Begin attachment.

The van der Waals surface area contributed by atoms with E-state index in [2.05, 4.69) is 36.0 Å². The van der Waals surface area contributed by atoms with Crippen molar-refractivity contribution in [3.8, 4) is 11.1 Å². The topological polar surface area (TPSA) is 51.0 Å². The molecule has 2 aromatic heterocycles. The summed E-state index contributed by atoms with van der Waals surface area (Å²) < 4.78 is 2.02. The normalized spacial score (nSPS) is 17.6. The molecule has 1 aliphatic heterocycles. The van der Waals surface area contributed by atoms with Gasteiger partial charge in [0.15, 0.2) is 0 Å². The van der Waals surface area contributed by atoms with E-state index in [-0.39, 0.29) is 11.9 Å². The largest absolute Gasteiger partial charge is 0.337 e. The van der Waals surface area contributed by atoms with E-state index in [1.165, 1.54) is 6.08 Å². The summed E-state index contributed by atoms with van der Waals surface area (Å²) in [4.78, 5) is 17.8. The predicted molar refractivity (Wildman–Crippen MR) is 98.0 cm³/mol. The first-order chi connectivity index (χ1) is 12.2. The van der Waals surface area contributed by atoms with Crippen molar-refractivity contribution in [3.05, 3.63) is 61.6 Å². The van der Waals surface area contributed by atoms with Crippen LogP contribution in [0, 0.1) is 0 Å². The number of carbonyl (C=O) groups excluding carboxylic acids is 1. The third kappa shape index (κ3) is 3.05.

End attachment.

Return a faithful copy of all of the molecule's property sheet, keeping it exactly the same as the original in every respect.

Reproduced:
The van der Waals surface area contributed by atoms with E-state index in [2.05, 4.69) is 36.0 Å². The van der Waals surface area contributed by atoms with Crippen molar-refractivity contribution in [3.8, 4) is 11.1 Å². The topological polar surface area (TPSA) is 51.0 Å². The molecule has 2 aromatic heterocycles. The summed E-state index contributed by atoms with van der Waals surface area (Å²) < 4.78 is 2.02. The normalized spacial score (nSPS) is 17.6. The molecule has 1 aliphatic heterocycles. The van der Waals surface area contributed by atoms with Gasteiger partial charge in [0.15, 0.2) is 0 Å². The van der Waals surface area contributed by atoms with E-state index in [-0.39, 0.29) is 11.9 Å². The largest absolute Gasteiger partial charge is 0.337 e. The van der Waals surface area contributed by atoms with E-state index in [1.165, 1.54) is 6.08 Å². The summed E-state index contributed by atoms with van der Waals surface area (Å²) in [4.78, 5) is 17.8. The predicted molar refractivity (Wildman–Crippen MR) is 98.0 cm³/mol. The first-order chi connectivity index (χ1) is 12.2. The van der Waals surface area contributed by atoms with Crippen molar-refractivity contribution in [3.05, 3.63) is 61.6 Å². The van der Waals surface area contributed by atoms with Crippen LogP contribution in [0, 0.1) is 0 Å². The number of carbonyl (C=O) groups excluding carboxylic acids is 1. The third kappa shape index (κ3) is 3.05.